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10-14 February 2020
Europe/Vienna timezone

Consideration of Artificial Intelligence for Cybersecurity Aspects of I&C Systems

Not scheduled
Paper CC: Information and computer security considerations for nuclear security


Ms Ines Ben Zid


After two extended up and down periods in the historical development of Artificial Intelligence (AI) during the last decades, since a few years, many AI solutions have become inherent components in several industrial business domains. We will briefly analyze how AI came to be where it is now and what boundary conditions have to be met in order to be able to apply AI. Yearly AI competitions allow for an outlook towards what performance the AI solutions are heading to. We will look at how AI is considered for security aspects in Industry 4.0 and how this can be applied for the nuclear domain, especially for Safety I&C, Operational I&C and Electrical Power Systems (EPS).
According to our focus, we will indicate what types of Machine Learning (ML) can be applied and what key security challenges have to be considered. The key AI supported concepts that will be addressed include: identification and authentication with AI support, AI supported anomaly detection in data streams and AI based identification of potential malware.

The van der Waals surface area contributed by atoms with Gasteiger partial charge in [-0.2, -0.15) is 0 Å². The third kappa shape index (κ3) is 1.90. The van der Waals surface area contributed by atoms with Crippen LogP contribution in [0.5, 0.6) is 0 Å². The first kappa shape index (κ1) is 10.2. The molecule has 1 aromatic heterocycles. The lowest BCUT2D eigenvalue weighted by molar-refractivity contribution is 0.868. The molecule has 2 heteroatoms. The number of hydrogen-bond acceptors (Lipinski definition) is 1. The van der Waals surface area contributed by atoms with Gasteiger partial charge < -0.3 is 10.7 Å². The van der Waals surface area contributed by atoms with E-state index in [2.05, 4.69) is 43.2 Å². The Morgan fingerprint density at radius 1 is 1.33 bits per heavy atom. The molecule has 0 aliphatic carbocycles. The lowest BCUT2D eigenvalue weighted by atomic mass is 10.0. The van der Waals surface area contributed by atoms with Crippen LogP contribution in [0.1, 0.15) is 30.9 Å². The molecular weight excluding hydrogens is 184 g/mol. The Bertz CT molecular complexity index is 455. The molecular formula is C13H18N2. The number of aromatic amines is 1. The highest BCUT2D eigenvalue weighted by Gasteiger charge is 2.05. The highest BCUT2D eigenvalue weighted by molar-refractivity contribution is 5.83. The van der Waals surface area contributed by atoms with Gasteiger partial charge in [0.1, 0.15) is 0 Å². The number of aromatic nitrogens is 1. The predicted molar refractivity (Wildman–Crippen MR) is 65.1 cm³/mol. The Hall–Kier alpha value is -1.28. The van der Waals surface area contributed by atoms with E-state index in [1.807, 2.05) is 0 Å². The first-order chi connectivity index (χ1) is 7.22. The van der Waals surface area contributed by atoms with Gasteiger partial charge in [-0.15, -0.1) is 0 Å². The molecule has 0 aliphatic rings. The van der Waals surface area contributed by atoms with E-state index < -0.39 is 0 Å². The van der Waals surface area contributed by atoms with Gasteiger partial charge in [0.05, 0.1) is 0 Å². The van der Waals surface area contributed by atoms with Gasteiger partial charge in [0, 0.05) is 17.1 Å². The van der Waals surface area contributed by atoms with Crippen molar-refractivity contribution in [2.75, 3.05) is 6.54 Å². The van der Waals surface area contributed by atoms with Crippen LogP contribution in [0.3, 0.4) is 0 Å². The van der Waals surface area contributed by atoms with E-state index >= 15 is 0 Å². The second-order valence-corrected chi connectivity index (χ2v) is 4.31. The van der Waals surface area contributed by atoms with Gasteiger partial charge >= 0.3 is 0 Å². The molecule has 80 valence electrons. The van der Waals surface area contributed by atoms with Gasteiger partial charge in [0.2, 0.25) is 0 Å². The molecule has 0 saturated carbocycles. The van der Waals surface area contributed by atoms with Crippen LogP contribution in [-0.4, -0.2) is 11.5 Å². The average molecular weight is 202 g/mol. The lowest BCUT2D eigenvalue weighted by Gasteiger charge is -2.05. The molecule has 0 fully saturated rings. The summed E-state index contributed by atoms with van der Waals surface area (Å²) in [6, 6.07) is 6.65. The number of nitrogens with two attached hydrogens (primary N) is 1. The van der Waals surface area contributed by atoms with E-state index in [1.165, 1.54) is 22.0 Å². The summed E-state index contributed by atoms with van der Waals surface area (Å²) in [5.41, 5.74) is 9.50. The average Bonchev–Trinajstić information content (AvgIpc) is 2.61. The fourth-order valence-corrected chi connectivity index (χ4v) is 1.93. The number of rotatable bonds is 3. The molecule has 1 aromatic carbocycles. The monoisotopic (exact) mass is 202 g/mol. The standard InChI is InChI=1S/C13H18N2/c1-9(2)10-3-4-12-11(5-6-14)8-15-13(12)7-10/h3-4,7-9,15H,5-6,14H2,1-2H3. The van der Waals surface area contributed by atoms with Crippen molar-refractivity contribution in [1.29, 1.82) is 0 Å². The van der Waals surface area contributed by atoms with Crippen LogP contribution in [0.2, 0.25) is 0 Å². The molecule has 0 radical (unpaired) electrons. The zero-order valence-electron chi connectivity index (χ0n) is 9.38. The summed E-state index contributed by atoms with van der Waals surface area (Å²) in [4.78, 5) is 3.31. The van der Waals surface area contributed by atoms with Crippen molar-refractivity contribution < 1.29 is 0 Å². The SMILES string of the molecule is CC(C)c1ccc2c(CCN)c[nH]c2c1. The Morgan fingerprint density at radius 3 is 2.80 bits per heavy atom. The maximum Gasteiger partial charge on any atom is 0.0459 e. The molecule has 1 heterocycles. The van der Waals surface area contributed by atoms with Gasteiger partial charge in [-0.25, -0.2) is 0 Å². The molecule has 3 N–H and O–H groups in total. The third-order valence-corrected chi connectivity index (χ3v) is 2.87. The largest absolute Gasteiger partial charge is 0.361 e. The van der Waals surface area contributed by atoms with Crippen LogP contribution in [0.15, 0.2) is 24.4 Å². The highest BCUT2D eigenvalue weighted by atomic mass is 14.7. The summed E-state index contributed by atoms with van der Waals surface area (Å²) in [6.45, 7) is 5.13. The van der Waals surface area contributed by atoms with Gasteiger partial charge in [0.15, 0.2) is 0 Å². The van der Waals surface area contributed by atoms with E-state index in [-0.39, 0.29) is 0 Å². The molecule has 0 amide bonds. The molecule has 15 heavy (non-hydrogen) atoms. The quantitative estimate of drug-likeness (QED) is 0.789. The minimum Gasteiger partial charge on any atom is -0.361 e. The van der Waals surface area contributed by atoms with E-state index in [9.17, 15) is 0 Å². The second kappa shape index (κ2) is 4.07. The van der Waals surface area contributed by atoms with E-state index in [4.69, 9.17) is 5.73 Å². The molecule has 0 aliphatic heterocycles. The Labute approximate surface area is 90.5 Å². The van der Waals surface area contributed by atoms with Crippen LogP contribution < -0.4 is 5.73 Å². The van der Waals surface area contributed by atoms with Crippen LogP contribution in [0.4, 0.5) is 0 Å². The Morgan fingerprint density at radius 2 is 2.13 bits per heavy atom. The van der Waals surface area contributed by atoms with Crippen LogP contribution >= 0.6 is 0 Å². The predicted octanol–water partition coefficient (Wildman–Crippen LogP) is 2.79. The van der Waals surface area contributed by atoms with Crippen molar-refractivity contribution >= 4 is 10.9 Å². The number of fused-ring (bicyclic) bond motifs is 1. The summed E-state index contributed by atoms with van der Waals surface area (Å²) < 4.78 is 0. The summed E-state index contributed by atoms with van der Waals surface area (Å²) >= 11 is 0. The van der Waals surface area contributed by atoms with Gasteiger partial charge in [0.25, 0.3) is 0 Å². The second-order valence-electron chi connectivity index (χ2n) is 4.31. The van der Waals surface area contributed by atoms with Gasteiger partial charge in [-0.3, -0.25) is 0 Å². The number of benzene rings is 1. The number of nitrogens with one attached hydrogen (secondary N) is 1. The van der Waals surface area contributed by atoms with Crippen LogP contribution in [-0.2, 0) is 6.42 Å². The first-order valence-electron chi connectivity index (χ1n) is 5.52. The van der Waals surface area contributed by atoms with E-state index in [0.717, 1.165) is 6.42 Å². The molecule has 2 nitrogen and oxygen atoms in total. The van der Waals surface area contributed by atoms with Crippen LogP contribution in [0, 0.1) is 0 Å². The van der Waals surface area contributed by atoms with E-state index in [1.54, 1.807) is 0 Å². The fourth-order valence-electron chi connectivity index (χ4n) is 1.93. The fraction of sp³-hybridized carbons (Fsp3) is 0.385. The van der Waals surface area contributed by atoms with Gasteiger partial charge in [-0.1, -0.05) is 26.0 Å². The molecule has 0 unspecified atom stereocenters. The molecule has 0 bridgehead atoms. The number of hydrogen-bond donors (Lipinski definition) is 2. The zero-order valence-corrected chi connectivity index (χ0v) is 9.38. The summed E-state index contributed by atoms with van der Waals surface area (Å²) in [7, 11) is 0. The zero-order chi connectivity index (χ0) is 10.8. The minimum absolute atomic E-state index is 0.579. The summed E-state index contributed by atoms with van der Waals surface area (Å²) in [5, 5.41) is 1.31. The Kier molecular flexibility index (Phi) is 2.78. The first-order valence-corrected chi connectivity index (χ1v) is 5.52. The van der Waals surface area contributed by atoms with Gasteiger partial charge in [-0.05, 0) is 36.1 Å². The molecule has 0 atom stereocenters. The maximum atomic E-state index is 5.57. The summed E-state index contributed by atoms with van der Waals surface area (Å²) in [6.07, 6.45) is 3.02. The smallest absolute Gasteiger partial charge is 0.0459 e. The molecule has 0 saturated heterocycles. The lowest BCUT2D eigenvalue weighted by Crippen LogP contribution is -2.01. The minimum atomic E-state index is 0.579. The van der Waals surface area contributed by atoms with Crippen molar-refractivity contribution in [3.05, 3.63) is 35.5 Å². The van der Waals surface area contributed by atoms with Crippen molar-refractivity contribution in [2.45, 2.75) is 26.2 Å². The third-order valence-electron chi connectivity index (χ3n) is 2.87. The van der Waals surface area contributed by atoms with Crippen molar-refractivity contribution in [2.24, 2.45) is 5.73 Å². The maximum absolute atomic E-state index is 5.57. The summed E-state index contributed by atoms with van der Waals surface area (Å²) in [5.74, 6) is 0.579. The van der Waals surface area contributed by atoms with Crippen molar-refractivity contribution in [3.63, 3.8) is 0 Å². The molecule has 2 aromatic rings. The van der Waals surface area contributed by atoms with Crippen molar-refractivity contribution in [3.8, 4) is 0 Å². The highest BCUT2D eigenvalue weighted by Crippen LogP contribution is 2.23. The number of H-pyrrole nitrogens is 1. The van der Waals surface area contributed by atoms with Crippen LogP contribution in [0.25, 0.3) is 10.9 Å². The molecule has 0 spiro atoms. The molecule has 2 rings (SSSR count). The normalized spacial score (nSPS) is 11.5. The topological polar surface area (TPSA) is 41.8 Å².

Beyond these AI based technologies for the implementation of selected security control, in two main sections we will address the genesis of new attack vectors through AI and the use of AI to improve the resilience of Safety I&C, OT and IT environments against sophisticated attacks.
Finally, we will also address the integration of AI approaches with traditional approaches from implementing and validating security controls and for attack tree analysis. This is an ongoing development where decisions on the effort for supervised Machine Learning (identification of representative vectors, tagging of artefacts, tagging of relations) or unsupervised ML has to be balanced with the effort for validating the results obtained via involved AI algorithms. With a focus on security testing the validation of representativeness and coverage of the AI based results remains an important challenge for ongoing R&D. The strength of the AI supported protection may have an impact to nuclear safety (due to potentially remaining residual risks), a topic that will be outlined but not elaborated in detail in this paper.

Gender Female
State Germany

Primary author


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